4. I’ve never been a competitive swimmer, but before I ruined my shoulder for good, I spent a lot of time in the pool. Swimming for me always represented ‘down-time’ for my brain. Unlike biking and running where one needs to dodge obstacles, swimming just requires turns. Add in meditative breathing and it’s a perfect environment to encode information. I used to play brain games while I swam.

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  5. I swim with my son nearly every day … clears my head every time and always makes me feel better/think more clearly! I call it our cold water therapy.

    Liked by 1 person

  6. Makes sense. But wouldn’t they have to control the groups so they were equal in verbal ability? I always felt that exercise helped my performance at school and work. Please keep writing at third grade level. I really appreciate it.😉

    Liked by 2 people

    1. I don’t know how they would control for verbal abiity. And no worries about me continuing to write at a third grade level. On occasion, it may drop down to second grade…

      Liked by 1 person

      1. Maybe test scores or grades. Also I wonder how well the kids 6 -12 could swim. Unless this was an unusual group, they probably weren’t swimming laps for any length of time, which is where it seems you and others got the most benefit from swimming. If these kids were expert swimmers at those ages other factors may be at work that could give them better verbal abilities. I’m nitpicking but don’t doubt the conclusion that exercise helps mental performance. I had to concentrate on not drowning.

        Liked by 1 person

      2. I agree that exercise is good for both physical and mental health. And yes, the most important thing to focus on when learning how to swim is how to drownproof yourself…

        Liked by 1 person

  7. I use the internet to expand my vocabulary. I’m still stalling on looking up the meaning of “a priori” though. Why should dead Latin be embedded in modern tongues? I understand science and technology (biology, “television”) but common speaking seems to be immune to Latin’s charm.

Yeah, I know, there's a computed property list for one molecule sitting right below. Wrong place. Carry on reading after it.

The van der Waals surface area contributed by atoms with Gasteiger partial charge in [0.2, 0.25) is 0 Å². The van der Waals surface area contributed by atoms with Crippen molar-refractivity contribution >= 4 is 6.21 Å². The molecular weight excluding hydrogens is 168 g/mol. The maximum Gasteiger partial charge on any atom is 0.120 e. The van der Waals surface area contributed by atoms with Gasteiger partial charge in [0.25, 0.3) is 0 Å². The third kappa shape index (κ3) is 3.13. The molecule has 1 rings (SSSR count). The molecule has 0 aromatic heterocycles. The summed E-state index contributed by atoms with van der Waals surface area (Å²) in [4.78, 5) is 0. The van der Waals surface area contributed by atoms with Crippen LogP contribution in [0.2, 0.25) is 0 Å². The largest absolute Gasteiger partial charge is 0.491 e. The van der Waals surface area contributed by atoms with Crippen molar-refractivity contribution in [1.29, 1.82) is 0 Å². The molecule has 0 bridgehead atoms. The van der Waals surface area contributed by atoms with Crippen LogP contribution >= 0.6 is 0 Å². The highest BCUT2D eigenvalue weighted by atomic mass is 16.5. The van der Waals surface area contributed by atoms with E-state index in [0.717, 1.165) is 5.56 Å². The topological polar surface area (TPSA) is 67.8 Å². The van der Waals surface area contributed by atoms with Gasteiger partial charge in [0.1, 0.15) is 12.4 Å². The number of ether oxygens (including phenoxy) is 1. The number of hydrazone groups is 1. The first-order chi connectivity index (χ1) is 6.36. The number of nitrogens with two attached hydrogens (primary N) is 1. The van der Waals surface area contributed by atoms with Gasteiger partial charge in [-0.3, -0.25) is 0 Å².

Blogging is actual a way to get an education. Recently, I learned all about ecosystems so I could write an introductory entry on the topic. I worry though that a topic might be too esoteric or advanced to appeal to the avg reader, so I second-guess my choices sometimes. My pro blog is dear to my heart, though: it’s where I go when I want to express myself and be a part of the wider world. As of yet, I haven’t made a big splash, but I’m getting a surprising number of random people showing up. Vive le world!

    — Catxman


    Liked by 1 person

    1. I agree that blogging can be a great ay to learn about topics, but I am careful with the sources. Glad to hear your blog is gaining some traction!


  8. This is so interesting.. My first thought was bc swimming is a repetitive sport, it’s easy to dim the outter noise to focus on a particular newly learned skill?? But this is so good to know as I am trying to get my daughter into swimming…!

    Liked by 1 person

  9. Thank you for your article. Children who learn to swim tend to develop both fine and gross motor skills faster than non-swimming children. When swimming, the child uses the entire body, so it’s a great activity to help them with coordination. A four-year study of more than 7,000 children in Australia specifically, the 3- to 5-year-olds who swam were ahead of the normal population in verbal skills, math skills, literacy skills, story recall and understanding directions.